Far From Baghdad: Two Sephardi Families and their Influence on China’s Development

The Last Kings of Shanghai

The Rival Jewish Dynasties That Helped Create Modern China

By Jonathan Kaufman

The Jewish-Chinese relationship has long beguiled me. My one visit to Shanghai made me want to know more about the city. So naturally, I was drawn to Jonathan Kaufman’s The Last Kings of Shanghai. My reward was a narrative that skillfully weaves business, politics, and sociology. Think of the book as a lavish British television historical drama about two wealthy rival families set in stately homes and luxury hotels against an exotic background.

Kaufman, who grew up on New York’s Upper West Side and attended both Yale and Harvard, knows China. He reported for decades about Asia for The Boston Globe, The Wall Street Journal, and Bloomberg News. Kaufman also knows about Jews, having authored A Hole in the Heart of the World: Being Jewish in Eastern Europe, and Broken Alliance: The Turbulent Times Between Blacks and Jews in America.

The story he tells in Last Kings of Shanghai is about two Middle Eastern Jewish families – Sassoon and the Kadoorie – and their pivotal role in China’s economic development; how they benefited from and furthered British colonialism. And, fatefully, how they joined forces to help feed, clothe, house, and school 18,000 destitute European Jewish refugees who arrived in cosmopolitan Shanghai to escape from Hitler-dominated Europe.

Kaufman knows how to keep a multipart multi-general story flowing. Still, there are many characters (with similar-sounding names), and keeping them straight and how they are interconnected kept me on my toes. Anyway, I prefer to focus on the forest and not the trees. 

What matters, in a nutshell, is – the Sassoon’s were an elite and philanthropic clan renown in Baghdad, some of whom moved to Bombay and others on to Shanghai and Hong Kong. Over time, family members acculturated (some completely assimilated) and became embedded with the British aristocracy. The Kadoorie’s likewise traced their origins and yichus – though as Middle Easterners and Sephardim would not use this Yiddish phrase – toBaghdad. Elly (1867-1944) and his brother Ellis (who died in 1922) settled in Shanghai and Hong Kong.  Today, while the Sassoons have mostly faded from power in Asia, the Kadoorie’s are perhaps the most influential non-Chinese in Hong Kong.

IN 1938, WHEN no country would give Jews sanctuary from the Nazis, a Viennese-based Chinese diplomat Ho Feng-Shan, disregarding instructions from his ambassador in Berlin, steered the persecuted Jews to Shanghai as a unique “open city.” To get an Austrian exit visa, Jewish people had to prove they were going someplace that would not ship them back. Han provided the paperwork that enabled Jews to meet this prerequisite.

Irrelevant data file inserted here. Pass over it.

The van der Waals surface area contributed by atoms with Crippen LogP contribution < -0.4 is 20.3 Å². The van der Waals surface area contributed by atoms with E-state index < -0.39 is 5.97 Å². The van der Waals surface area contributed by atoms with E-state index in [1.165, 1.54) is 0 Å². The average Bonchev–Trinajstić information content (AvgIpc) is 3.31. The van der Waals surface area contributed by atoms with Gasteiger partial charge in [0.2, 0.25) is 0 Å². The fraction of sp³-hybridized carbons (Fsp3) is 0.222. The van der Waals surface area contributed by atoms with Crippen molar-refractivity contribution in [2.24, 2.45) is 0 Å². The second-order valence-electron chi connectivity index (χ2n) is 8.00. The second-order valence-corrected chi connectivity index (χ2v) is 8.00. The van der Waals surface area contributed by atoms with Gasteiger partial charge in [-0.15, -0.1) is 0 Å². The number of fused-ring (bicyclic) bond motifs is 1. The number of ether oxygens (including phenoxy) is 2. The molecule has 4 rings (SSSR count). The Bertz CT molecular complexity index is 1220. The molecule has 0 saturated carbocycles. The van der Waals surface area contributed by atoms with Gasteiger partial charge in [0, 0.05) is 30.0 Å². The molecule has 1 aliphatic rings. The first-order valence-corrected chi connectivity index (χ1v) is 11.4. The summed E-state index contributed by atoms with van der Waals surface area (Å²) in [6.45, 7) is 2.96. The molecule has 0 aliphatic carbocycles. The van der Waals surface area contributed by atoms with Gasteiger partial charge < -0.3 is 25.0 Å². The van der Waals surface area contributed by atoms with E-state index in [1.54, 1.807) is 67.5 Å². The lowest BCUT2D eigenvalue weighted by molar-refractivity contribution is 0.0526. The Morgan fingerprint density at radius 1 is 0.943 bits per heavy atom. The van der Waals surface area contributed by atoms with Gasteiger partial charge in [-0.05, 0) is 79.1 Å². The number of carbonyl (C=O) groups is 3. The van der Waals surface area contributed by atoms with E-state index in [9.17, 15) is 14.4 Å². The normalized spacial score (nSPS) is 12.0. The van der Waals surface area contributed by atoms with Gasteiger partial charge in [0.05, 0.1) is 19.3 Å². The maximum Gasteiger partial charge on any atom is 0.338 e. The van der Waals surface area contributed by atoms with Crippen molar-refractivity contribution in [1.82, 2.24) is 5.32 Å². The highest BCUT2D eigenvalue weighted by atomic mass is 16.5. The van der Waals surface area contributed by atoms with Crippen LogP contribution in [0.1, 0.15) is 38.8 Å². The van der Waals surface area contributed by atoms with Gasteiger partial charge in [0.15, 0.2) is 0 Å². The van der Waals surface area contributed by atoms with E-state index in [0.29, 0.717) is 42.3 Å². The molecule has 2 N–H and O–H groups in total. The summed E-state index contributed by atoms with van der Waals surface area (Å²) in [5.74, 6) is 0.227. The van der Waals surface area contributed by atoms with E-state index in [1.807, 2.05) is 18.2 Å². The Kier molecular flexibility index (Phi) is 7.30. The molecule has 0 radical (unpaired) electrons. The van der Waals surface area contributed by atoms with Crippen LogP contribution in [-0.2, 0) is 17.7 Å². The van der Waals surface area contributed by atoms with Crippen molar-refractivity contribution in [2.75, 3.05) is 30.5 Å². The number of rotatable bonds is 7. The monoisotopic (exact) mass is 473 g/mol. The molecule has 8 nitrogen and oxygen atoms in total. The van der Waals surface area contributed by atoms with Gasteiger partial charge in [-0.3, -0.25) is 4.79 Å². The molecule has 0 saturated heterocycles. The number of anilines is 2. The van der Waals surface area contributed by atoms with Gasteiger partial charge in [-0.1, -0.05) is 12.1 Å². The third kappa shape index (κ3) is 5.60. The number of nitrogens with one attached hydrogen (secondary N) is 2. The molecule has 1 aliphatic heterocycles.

Reading Kaufman reminded me of a separate cohort of Jewish refugees that found themselves in Shanghai, students from Lithuania’s Mir Yeshiva. They owed their lives to Sempo Sugihara, the Japanese consul in Kovno, “an angel of salvation,” who issued the necessary documents that allowed them passage via Japan to Shanghai. Both men are recognized as “Righteous Among the Nations” by Yad Vashem – The World Holocaust Remembrance Center in Jerusalem. 

But why was Shanghai open in the first place? Because a swath of the city was run as an autonomous international settlement by British, American, and other European merchant-politicians and home to some 40,000 foreigners — the back story: China was internally fragmented and had lost control of its own fate. The First Opium War (1839–1842) may not have been wholly about narcotics, but its outcome did vest the British with the right to bring the drug into China from India where it was grown. By the way, the British themselves were importing thousands of pounds of Indian-sourced opium into their own country. In London, the addictive drug, with its indisputable medicinal and recreational benefits, required no prescription. Yes, there was both local and transnational opposition to opium. However, those who profited from the trade argued, much like 20th-century tobacco executives, as Kaufman tells it, that the benefits outweighed the pain. Untold numbers of Chinese became debilitated by the habit as European colonialists averted their eyes. Prejudice led them to see the locals as lesser beings.

One exception to this generalization about racism was Laura Kadoorie, Elly’s wife, who in 1919 died trying to rescue her children’s Chinese governess from a fire (the governess it transpired had already escaped). The Kadoorie’s also introduced the philanthropic idea to China – the notion of helping people who were not of your caste or clan or ethnic group, Kaufman writes.

AFTER WWII began in Europe in September 1939 with Hitler’s invasion of Poland, Japan did not go to war with Britain and the US until December 1941. For part of that interval, Shanghai’s Jewish enclave flourished with a diverse Jewish population, culture, Orthodox religious studies, a kosher restaurant, and Yiddish newspaper. American Jewish Joint Distribution Committee social worker Laura Margolis sought to administer and rally international Jewish aid for the community. However, already in August 1939, under German pressure, the Japanese basically closed Shanghai to further Jewish immigration.